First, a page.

100,000 children are trafficked each year in the United States, and many of those youth have been in foster care. Foster care and human trafficking are tragically linked. Though recent studies have not been conducted, a report from the FBI showed that 60% of child sex trafficking victims recovered through FBI raids across the U.S. in 2013 were from foster care or group homes.
The 2019 Trafficking In Persons Report confirmed that groups at risk of human trafficking included children in the child welfare system, juvenile justice system, and foster care. Of the more than 23,500 runaways reported to NCMEC (National Center for Missing and Exploited Children) in 2019, one in six were likely victims of child sex trafficking.
A 2018 report to Congress from the Department of Health and Human Services found that “female youth made up more than three-fifths (61.4%) of reported runaways from foster care between 2012 and 2017.” Underage girls are more at risk to run from foster care, and typically run more than once. 12- to 14-year-olds are most often victims of trafficking.
Why are youth running from foster care at risk of human trafficking?
Runaways are often seeking friends, a romantic partner, or even their family from whom they were separated. Traffickers lure the vulnerable with offers to meet needs such as housing, food, alcohol, drugs, and even affection.
Most often, pimps will use emotional manipulation to control and exploit vulnerable teens who are desperately searching for connection and value. It is common to find that those abused do not realize they are victims of the crime of sex trafficking, and thus quietly endure abuse. And the use of online social media to both recruit potential victims and to exploit them is now more prevalent than ever.
A story of foster care and human trafficking
They called her Lily.* She was just 13-years-old when police found her. Her eyes held the emptiness of someone who had seen too much. Like so many kids in the foster care system, her mom’s addiction to alcohol and painkillers meant neglect for her and her younger brother Benjamin.*
When she was 7-years-old, her mom was arrested for driving under the influence. That meant jail time for their mom, and Lily and Benjamin had to move to a town an hour away to live with their grandma. Their dad was in prison for selling drugs, among other things. School work disrupted, friends left behind, foundations rattled. Again. It wasn’t the first DUI.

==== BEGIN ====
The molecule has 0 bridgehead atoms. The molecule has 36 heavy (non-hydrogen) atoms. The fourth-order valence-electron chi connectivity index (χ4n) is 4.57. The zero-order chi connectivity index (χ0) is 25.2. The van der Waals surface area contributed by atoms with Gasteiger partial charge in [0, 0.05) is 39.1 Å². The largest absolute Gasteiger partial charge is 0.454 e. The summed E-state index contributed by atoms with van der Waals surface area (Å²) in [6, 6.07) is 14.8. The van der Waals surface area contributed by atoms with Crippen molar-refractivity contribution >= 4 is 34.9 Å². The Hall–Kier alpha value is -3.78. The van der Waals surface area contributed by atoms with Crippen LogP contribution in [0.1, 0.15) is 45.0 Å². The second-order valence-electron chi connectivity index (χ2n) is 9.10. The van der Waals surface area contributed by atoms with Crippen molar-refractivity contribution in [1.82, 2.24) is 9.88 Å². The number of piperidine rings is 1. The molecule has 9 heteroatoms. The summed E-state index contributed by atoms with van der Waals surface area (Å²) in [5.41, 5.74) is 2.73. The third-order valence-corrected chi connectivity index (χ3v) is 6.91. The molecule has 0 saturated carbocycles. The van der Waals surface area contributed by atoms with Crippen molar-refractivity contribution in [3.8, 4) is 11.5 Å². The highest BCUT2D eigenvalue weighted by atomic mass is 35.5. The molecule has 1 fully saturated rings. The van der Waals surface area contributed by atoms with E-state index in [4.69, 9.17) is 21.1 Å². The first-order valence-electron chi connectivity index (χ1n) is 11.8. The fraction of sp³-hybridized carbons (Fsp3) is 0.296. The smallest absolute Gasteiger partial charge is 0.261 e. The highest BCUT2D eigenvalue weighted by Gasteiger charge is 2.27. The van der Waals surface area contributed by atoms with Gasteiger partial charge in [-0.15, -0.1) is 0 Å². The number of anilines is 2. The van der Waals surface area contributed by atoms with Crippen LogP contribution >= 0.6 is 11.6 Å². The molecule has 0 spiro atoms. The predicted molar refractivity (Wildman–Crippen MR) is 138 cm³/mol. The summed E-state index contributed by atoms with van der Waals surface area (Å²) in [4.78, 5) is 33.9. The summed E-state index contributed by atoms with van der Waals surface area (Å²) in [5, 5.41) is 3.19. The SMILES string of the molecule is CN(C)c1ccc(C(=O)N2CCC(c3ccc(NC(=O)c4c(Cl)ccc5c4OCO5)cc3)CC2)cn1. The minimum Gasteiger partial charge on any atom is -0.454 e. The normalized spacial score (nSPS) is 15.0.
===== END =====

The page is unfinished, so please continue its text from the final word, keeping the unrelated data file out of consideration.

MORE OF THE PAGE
Over a few weeks, the elementary school staff suspected that Grandma also wasn’t caring for Lily and Benjamin. They were often tired, hungry, and unkempt. Another case of neglect. A common story in this small town.
And so foster care began. Lily and Benjamin were split up. New “families,” new schools, new faces, new rules. Not once, not twice, not even three times, but four.
By the time Lily was 12, she believed that no one cared. And that’s when she met Nate. Behind the 7-11 where she went to smoke with her friends. Smoking brought the attention she craved. It was a way to belong.
Nate was in his twenties, but he said he was 18. He said Lily was beautiful and should have nice things. He said he could be her friend. He offered her snacks, at first, and gave her a few dollars when she asked. He even took her to the movies. Her foster family thought she was at track practice and art club, but she was with Nate. He told her to keep their friendship a secret. It was their special secret. He said she should run away with him. He said he loved her. They could make a happy life together, maybe in California. He said he’d come for her the next morning, at the 7-11 near school.
They drove west, stopping at motels along the way. Watching movies, eating junk food, and drinking cheap liquor.
Then Nate demanded more.
California was beautiful. But Lily didn’t see it. Her vision was blurred by the drugs Nate gave her, her mind muted for the men he sold her to. But he said he loved her. And no one else did. He said she made him happy, and his friends too. She didn’t have to go to school. He bought her clothes at the mall, and he only hit her when she complained of being tired, so she tried not to. This was her life.
Until the police came. Lily was just thirteen.
Lily’s story is a fictional representation of a typical runaway story in the foster care system today. It represents the reality for so many children and young people navigating the foster care system in the USA.
Though the reality can be disheartening, they show the great need for supportive foster care families for children ranging from birth to age seventeen. If you are interested in learning more about foster care and its requirements, click here to be directed to foster care agencies and support groups in your area.
|If you believe your child is missing, The National Center for Missing and Exploited Children provides a free hotline and instructions on how to effectively report your child and seek help.|
*Lily is a fictional representation of a typical runaway story in the foster care system today and is meant to highlight the vulnerabilities that lead to child trafficking within the USA.
Reference of foster care correlation to trafficking statistics can be found here.
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